Cracking the nodule worm code advances knowledge of parasite biology and biotechnology to tackle major diseases of livestock

Rahul Tyagi, Anja Joachim, Bärbel Ruttkowski, Bruce A. Rosa, John C. Martin, Kymberlie Hallsworth-Pepin, Xu Zhang, Philip Ozersky, Richard K. Wilson, Shoba Ranganathan, Paul W. Sternberg, Robin B. Gasser*, Makedonka Mitreva

*Corresponding author for this work

    Research output: Contribution to journalArticlepeer-review

    18 Citations (Scopus)


    Many infectious diseases caused by eukaryotic pathogens have a devastating, long-term impact on animal health and welfare. Hundreds of millions of animals are affected by parasitic nematodes of the order Strongylida. Unlocking the molecular biology of representatives of this order, and understanding nematode-host interactions, drug resistance and disease using advanced technologies could lead to entirely new ways of controlling the diseases that they cause. Oesophagostomum dentatum (nodule worm; superfamily Strongyloidea) is an economically important strongylid nematode parasite of swine worldwide. The present article reports recent advances made in biology and animal biotechnology through the draft genome and developmental transcriptome of O. dentatum, in order to support biological research of this and related parasitic nematodes as well as the search for new and improved interventions. This first genome of any member of the Strongyloidea is 443. Mb in size and predicted to encode 25,291 protein-coding genes. Here, we review the dynamics of transcription throughout the life cycle of O. dentatum, describe double-stranded RNA interference (RNAi) machinery and infer molecules involved in development and reproduction, and in inducing or modulating immune responses or disease. The secretome predicted for O. dentatum is particularly rich in peptidases linked to interactions with host tissues and/or feeding activity, and a diverse array of molecules likely involved in immune responses. This research progress provides an important resource for future comparative genomic and molecular biological investigations as well as for biotechnological research toward new anthelmintics, vaccines and diagnostic tests.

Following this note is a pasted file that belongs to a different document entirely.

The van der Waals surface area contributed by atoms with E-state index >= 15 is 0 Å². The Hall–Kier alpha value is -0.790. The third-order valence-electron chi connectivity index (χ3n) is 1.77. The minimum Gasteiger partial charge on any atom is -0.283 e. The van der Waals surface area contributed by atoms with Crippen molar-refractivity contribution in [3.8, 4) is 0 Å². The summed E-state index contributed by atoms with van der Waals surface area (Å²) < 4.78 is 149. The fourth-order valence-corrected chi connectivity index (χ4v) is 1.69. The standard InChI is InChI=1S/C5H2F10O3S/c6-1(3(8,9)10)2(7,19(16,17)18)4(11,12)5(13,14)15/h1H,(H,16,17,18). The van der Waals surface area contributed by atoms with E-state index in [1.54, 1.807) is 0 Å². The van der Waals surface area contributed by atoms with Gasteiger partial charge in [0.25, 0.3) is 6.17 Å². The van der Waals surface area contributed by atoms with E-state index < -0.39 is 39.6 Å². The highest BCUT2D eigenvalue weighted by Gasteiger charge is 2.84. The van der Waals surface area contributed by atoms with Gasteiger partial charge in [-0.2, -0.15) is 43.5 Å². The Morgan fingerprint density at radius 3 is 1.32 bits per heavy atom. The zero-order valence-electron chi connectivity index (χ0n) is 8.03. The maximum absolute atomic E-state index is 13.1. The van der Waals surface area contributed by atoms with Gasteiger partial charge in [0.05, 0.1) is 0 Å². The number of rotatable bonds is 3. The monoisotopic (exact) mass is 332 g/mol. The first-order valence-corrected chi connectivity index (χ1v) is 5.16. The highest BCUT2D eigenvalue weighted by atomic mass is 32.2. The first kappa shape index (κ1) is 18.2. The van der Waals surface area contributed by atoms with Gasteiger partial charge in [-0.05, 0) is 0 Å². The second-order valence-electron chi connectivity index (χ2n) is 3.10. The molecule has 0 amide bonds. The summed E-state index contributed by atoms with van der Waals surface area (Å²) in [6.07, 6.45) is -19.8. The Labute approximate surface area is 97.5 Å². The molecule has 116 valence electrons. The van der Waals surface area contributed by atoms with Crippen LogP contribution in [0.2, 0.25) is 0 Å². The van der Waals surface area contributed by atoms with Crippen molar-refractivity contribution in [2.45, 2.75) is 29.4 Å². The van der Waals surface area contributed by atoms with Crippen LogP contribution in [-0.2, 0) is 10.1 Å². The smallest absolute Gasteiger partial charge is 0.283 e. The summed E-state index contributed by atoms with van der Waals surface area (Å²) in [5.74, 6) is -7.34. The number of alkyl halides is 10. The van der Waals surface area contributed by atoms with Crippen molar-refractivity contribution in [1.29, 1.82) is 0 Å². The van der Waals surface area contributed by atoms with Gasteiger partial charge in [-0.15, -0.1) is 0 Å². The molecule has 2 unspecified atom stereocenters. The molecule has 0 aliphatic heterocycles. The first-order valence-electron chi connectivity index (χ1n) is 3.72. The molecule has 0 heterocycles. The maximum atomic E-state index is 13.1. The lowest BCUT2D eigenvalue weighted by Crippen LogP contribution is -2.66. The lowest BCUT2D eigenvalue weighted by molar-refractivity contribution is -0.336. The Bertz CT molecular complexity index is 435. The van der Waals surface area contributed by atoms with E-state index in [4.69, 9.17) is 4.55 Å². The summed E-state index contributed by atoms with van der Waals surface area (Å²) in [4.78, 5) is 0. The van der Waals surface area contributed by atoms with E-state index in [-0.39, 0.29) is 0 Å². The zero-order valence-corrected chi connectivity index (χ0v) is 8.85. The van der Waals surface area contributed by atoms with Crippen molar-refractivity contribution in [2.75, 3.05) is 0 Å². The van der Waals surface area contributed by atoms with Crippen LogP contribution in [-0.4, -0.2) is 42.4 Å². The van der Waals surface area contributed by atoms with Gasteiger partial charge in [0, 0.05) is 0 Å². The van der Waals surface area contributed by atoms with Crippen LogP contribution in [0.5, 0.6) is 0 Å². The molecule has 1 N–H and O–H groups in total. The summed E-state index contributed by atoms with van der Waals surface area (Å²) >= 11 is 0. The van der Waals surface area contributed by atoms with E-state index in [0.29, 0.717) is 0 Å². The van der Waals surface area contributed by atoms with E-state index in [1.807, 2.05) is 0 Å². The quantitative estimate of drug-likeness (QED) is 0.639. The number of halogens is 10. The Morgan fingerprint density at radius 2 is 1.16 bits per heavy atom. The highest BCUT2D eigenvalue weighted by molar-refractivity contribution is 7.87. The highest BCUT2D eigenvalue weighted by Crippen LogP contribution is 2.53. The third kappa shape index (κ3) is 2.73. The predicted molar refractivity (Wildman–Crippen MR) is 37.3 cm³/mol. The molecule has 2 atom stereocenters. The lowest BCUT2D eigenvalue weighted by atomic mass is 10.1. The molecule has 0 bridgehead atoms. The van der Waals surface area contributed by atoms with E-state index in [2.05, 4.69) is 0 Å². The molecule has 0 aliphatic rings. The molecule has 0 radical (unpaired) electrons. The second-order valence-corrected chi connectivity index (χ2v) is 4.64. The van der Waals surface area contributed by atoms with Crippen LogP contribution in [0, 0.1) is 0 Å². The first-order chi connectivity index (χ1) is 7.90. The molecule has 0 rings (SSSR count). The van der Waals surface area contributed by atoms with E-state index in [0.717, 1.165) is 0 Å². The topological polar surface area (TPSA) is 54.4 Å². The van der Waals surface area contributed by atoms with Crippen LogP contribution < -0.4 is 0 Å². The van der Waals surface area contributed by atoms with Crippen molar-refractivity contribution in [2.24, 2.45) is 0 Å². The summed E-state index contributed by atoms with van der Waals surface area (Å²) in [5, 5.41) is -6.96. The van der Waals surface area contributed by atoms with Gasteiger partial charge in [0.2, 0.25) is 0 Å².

Original languageEnglish
    Pages (from-to)980-991
    Number of pages12
    JournalBiotechnology Advances
    Issue number6 Pt 1
    Publication statusPublished - 1 Nov 2015


    • Biotechnology
    • Genomics
    • Transcriptomics
    • Bioinformatics
    • Nodule worm disease
    • Livestock


    Dive into the research topics of 'Cracking the nodule worm code advances knowledge of parasite biology and biotechnology to tackle major diseases of livestock'. Together they form a unique fingerprint.

    Cite this